The Royal Family and Brits everywhere are in mourning. Buckingham Palace has announced the sad news that Prince Philip, Queen Elizabeth II’s husband, has passed away in his sleep on Friday, the 9th of April. “It is with deep sorrow that Her Majesty The Queen has announced the death of her beloved husband, His Royal Highness Prince Philip, Duke of Edinburgh.”
Prince Philip passed away peacefully this morning at Windsor Castle at the age of 99, a mere two months from celebrating his 100th birthday.
The prince married Princess Elizabeth in 1947, a whole five years become she assumed the throne. Prince Philip was the longest-serving royal consort in British history, reports the BBC.
Prince Philip, the Duke of Edinburgh, passed away peacefully at the age of 99 on April 9, 2021
Image credits: royal.uk
Image credits: royal.uk
Pop-culture and celebrity expert Mike Sington, from LA, told Bored Panda that he and all the others on the West Coast of the US are just waking up now and getting the sad news. “Our hearts are heavy for the royal family, especially The Queen,” he shared what the mood in the United States is like right now.
“I think his passing will bring them closer together,” Mike said about the Royals. “For the time being you will see and hear less of Harry and Meghan,” he shared his thoughts, regarding the recent events that have been in the news not long ago.
“In light of more recent controversies surrounding the royal family, history and the media will be kind to Prince Philip and his legacy.”
The British Prime Minister, Boris Johnson, said that Prince Philip inspired the lives of countless young people. “He helped to steer the Royal Family and the monarchy so that it remains an institution indisputably vital to the balance and happiness of our national life,” the PM said. “Prince Philip earned the affection of generations here in the United Kingdom, across the Commonwealth, and around the world.”
Johnson pointed out that the Duke of Edinburgh had been one of the last surviving people who had fought in the Second World War. “From that conflict, he took an ethic of service that he applied throughout the unprecedented changes of the post-War era. Like the expert carriage driver that he was, he helped to steer the Royal Family and the monarchy so that it remains an institution indisputably vital to the balance and happiness of our national life.”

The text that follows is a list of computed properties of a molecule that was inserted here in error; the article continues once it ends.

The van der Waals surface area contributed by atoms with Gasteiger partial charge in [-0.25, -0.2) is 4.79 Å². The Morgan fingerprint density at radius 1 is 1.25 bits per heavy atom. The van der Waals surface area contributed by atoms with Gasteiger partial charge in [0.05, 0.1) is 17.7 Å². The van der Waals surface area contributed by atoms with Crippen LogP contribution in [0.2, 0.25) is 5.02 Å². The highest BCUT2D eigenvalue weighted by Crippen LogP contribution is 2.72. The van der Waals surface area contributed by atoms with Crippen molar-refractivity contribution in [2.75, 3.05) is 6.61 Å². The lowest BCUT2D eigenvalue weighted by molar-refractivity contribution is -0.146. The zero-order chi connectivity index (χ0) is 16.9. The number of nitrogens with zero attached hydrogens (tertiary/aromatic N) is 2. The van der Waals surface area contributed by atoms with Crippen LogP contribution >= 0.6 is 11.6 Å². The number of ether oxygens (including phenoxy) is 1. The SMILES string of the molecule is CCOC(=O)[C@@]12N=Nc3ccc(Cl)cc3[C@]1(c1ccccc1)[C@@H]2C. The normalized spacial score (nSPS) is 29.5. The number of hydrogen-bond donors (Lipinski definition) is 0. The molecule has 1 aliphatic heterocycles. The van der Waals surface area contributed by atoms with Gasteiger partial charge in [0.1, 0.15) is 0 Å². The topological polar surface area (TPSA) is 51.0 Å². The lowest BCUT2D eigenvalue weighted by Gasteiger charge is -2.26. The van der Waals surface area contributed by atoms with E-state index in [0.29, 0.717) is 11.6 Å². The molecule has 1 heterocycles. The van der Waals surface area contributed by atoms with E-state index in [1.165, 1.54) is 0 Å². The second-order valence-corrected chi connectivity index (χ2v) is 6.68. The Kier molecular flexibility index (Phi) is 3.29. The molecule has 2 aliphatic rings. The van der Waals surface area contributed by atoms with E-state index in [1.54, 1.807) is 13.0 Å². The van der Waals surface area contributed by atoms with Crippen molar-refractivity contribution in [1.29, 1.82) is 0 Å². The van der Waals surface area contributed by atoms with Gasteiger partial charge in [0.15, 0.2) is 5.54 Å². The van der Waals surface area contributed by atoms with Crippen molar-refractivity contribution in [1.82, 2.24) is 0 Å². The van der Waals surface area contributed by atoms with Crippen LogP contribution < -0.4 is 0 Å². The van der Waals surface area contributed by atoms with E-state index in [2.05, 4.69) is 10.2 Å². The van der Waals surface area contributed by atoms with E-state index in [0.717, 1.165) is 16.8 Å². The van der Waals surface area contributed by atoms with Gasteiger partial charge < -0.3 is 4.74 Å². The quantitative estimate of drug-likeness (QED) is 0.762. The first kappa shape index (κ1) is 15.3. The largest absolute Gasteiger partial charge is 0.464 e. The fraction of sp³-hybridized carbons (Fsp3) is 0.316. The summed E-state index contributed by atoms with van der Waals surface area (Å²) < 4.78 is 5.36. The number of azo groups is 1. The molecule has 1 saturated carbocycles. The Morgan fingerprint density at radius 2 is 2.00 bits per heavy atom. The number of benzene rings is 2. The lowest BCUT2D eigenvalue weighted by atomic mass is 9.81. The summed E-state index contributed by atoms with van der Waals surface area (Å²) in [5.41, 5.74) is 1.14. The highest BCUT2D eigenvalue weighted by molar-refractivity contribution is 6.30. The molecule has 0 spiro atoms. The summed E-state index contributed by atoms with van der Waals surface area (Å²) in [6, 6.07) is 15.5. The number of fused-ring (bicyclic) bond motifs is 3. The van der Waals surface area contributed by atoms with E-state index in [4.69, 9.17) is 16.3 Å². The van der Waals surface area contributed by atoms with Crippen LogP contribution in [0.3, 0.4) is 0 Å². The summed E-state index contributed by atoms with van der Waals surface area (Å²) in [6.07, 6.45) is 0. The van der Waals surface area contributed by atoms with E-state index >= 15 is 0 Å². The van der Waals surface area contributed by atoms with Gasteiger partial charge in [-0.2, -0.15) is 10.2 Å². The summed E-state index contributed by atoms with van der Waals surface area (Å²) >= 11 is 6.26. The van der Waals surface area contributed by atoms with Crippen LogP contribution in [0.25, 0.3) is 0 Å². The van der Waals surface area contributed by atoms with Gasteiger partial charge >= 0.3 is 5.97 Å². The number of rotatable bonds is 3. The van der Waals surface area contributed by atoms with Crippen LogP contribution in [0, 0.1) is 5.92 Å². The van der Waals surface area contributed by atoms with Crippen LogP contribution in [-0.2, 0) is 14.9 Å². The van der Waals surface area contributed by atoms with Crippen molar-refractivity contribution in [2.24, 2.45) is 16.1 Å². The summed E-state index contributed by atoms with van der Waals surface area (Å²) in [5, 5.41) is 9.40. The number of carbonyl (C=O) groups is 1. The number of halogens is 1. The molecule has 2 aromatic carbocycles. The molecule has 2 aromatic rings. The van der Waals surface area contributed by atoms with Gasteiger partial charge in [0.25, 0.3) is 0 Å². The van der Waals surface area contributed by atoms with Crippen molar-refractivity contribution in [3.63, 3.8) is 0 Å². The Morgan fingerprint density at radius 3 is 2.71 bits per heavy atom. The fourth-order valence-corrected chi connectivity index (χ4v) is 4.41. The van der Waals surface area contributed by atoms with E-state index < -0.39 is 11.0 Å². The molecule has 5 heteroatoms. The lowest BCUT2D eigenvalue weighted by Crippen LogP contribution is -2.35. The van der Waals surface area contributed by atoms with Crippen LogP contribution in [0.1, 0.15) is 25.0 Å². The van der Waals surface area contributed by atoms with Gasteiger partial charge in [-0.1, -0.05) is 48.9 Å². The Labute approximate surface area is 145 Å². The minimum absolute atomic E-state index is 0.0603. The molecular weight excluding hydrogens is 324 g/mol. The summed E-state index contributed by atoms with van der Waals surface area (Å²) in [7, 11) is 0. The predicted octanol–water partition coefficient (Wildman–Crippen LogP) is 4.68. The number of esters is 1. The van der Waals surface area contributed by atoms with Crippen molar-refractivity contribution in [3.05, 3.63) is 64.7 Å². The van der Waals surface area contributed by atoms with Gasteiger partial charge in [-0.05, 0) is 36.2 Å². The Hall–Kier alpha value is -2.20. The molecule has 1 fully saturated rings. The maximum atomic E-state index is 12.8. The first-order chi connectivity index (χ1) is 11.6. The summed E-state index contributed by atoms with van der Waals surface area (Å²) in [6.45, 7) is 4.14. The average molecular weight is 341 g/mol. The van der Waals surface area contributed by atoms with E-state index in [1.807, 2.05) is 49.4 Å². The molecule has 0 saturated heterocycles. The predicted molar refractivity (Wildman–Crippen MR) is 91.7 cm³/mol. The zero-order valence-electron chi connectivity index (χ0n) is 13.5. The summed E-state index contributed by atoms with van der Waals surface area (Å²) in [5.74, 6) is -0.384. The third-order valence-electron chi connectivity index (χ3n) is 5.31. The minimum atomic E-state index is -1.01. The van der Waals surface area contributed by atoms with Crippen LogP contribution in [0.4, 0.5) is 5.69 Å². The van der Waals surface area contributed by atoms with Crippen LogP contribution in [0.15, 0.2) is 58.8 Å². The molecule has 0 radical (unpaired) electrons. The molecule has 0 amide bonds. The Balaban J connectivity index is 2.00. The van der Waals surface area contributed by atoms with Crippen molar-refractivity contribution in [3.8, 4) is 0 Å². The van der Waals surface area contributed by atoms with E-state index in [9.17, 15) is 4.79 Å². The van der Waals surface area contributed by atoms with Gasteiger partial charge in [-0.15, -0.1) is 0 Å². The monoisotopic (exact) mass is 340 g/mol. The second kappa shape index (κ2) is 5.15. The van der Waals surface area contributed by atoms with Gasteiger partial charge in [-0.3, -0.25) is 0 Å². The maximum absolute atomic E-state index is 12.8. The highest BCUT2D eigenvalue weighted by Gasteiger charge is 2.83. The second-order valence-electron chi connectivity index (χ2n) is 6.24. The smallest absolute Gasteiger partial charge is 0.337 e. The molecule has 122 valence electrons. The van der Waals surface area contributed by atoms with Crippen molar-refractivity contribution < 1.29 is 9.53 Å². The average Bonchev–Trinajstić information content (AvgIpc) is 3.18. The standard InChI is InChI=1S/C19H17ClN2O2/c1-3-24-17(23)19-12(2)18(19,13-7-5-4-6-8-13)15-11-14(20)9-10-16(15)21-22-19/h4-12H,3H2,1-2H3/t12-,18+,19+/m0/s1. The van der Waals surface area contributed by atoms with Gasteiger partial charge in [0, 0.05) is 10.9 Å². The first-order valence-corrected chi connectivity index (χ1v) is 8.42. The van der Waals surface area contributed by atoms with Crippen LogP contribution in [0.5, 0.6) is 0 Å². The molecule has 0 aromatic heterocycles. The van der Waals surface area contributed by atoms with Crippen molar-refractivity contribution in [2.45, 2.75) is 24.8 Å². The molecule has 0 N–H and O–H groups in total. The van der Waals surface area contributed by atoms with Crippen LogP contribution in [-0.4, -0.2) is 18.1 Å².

Scotland’s First Minister, Nicola Sturgeon, sent her and the Scottish people’s deepest condolences to the Queen. Meanwhile, the leader of the Labour Party, Sir Keir Starmer was saddened to hear that Britain had lost an “extraordinary public servant” who’d be long remembered most of all for his “extraordinary commitment and devotion to the Queen.”
The Archbishop of Canterbury, Justin Welby, said that Prince Philip constantly put the interests of others ahead and above of his own and was a model Christian. “The archbishop added: “As we recover and rebuild after the terrible trial of the coronavirus pandemic, we will need fortitude and a deep sense of commitment to serving others.”
Britain will enter a period of mourning to pay respect to the Queen’s husband
Image credits: RoyalFamily
Recently, the prince spent a month in hospital for treatment, leaving it in March.
Prince Philip and the Queen have left a huge family legacy together: they have had four children altogether, as well as eight grandchildren, and ten great-grandchildren.
“Their first son, the Prince of Wales, Prince Charles, was born in 1948, followed by his sister, the Princess Royal, Princess Anne, in 1950, the Duke of York, Prince Andrew, in 1960 and the Earl of Wessex, Prince Edward, in 1964,” the BBC writes.
Prince Philip himself was born on 10 June 1921 on the Greek island of Corfu, a mere 3 years after the end of the First World War. The prince’s father was Prince Andrew of Greece and Denmark, a younger son of King George I of the Hellenes. Meanwhile, his mother was Princess Alice, a daughter of Lord Louis Mountbatten, as well as a great-granddaughter of Queen Victoria.
“He is someone who doesn’t take easily to compliments but he has, quite simply, been my strength and stay all these years,” the Queen earlier said of her beloved husband
Prince Philip on a tour of Canada, 1951 (Image credits: wikipedia)